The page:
A magnet 17 is provided over vibrator 16 almost at the center thereof orthogonally to vibrator 16 and also positioned to not be in contact therewith. As shown in FIG. 3 an SiO2 film 18, used as an insulating film, is provided on layer 11, as depicted.

Metallic electrodes 19a, 19b (see FIG. 2), such as, for example, Al and the like, are depicted with one end of electrode 19a being connected to the n+ layer extending from vibrator 16, through a contact hole 20a provided by way of SiO2 layer, and with the other end of electrode 19a being connected through a lead wire (unnumbered) to a comparison resistance Ro, almost equal to the resistance value of vibrator 16, and also to an input end of amplifier 21. An output signal is generated from an output end of amplifier 21, which is connected to one end of primary coil L1 of transformer 22. Another end of coil L1 is connected to common.

The other end of comparison resistance Ro is connected to one end of a secondary coil L2 of transformer 22 with the midpoint thereof being connected to common, and the other end of secondary coil L2 being connected to the n+ layer through metallic electrode 19b and a contact hole 20b formed likewise on another end of vibrator 16

In the above device, when a reverse bias voltage is applied to the insulation between the p-type layer (i.e. substrate 10) and the n+ layer (i e. vibrator 16), and an alternating current is carried to vibrator 16, an impedance of vibrator 16 rises in a resonance state of vibrator 16. If the impedance is R, the equivalent circuit of FIG. 4, is obtained.

Secondary coil L2 having a center point Co connected to common, comparison resistance Ro, and impedance Ro together constitute a bridge. Thus, if an unbalanced signal, due to the bridge, is detected on amplifier 21 and the output is fed back positively to primary coil L1 through feedback line 23, the system will generate a self oscillation at a natural vibration frequency of vibrator 16.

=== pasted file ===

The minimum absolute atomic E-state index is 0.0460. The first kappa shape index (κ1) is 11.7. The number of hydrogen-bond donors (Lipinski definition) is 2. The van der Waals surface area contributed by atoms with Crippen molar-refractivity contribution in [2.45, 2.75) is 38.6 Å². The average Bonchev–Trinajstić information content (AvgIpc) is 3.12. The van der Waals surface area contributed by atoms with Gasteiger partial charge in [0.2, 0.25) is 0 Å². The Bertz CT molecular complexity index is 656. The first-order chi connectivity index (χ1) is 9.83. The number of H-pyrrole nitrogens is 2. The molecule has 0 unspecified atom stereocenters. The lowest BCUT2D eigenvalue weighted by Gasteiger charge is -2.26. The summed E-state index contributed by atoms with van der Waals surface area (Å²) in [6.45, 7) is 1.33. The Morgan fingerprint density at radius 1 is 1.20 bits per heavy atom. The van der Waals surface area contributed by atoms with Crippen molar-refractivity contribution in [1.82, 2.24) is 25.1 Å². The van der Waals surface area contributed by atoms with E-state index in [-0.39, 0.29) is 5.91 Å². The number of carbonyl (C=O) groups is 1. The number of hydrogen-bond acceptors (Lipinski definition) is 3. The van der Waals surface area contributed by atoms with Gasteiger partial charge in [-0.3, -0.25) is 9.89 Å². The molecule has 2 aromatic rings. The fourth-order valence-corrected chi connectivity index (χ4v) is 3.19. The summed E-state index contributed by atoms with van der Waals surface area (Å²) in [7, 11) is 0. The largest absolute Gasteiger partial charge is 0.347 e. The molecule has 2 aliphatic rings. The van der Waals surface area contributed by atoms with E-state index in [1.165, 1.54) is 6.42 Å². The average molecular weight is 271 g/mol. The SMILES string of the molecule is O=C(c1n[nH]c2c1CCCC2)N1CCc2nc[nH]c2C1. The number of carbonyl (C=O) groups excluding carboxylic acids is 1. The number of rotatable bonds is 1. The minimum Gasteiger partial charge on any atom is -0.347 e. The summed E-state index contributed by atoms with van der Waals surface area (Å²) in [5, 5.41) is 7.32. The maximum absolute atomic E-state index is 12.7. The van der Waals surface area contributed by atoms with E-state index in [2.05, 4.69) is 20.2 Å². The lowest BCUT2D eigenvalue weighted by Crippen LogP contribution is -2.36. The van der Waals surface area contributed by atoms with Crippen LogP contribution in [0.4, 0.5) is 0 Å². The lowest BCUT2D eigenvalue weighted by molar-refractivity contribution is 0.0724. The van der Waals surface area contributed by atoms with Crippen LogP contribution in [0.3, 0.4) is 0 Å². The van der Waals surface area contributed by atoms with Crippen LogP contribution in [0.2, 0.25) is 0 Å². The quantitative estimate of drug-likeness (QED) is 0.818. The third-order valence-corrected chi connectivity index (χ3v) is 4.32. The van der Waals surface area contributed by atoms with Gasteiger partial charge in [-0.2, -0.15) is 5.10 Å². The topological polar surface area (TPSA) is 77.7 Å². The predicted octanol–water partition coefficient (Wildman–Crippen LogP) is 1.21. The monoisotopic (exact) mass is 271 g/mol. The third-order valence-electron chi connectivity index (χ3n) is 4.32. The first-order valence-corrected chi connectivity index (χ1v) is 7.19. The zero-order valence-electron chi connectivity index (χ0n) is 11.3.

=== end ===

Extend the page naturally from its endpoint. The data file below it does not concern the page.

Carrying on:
The impedance R of vibrator 16 rises at the natural vibration frequency and may be expressed by the following:

R≈(1/222)·(1/Egγ)1/2)·(AB2 l2 /bh2)·Q+Rd                          (1)

wherein E is the modulus of elasticity, g is gravity acceleration, γ is the density of the vibrator material, A is the constant determined by vibration mode, B is the magnetic flux density, l is the length of vibration beam, b is the width of vibration beam, h is the thickness of the vibrator beam, Q is the quality factor, and Rd is the DC resistance value.

According to equation (1), since Q of vibrator 16 takes values of several hundreds to several tens of thousands, a large amplitude signal is obtainable as an output of amplifier 21 in the resonance state. Thus, by making the gain of amplifier 21 sufficiently large and by providing positive feedback, the system of the vibrating type transducer is self excited to vibration at the natural vibration frequency.

A p-type device obtained from diffusing, for example B (boron), on an n-type silicon substrate at 4×1019 atoms/cm3 or more, through selective etching may be used as a vibrator.

However, in such vibrating type transducer, a counter electromotive force generated on vibrator 16 is detected from an unbalanced voltage of the AC bridge. Since the component of an excited current cannot thoroughly be suppressed by the DC bridge, a voltage according to the excited current component is multiplied by the bridge output. Thus, the S/N ratio of the output is deteriorated by change in impedance of the vibrator being superposed on voltage of the excited component. Hence, stable output signal is not obtainable.

SUMMARY OF THE INVENTION

Accordingly, an object of the invention is to overcome the aforementioned and other deficiencies and disadvantages of the prior art.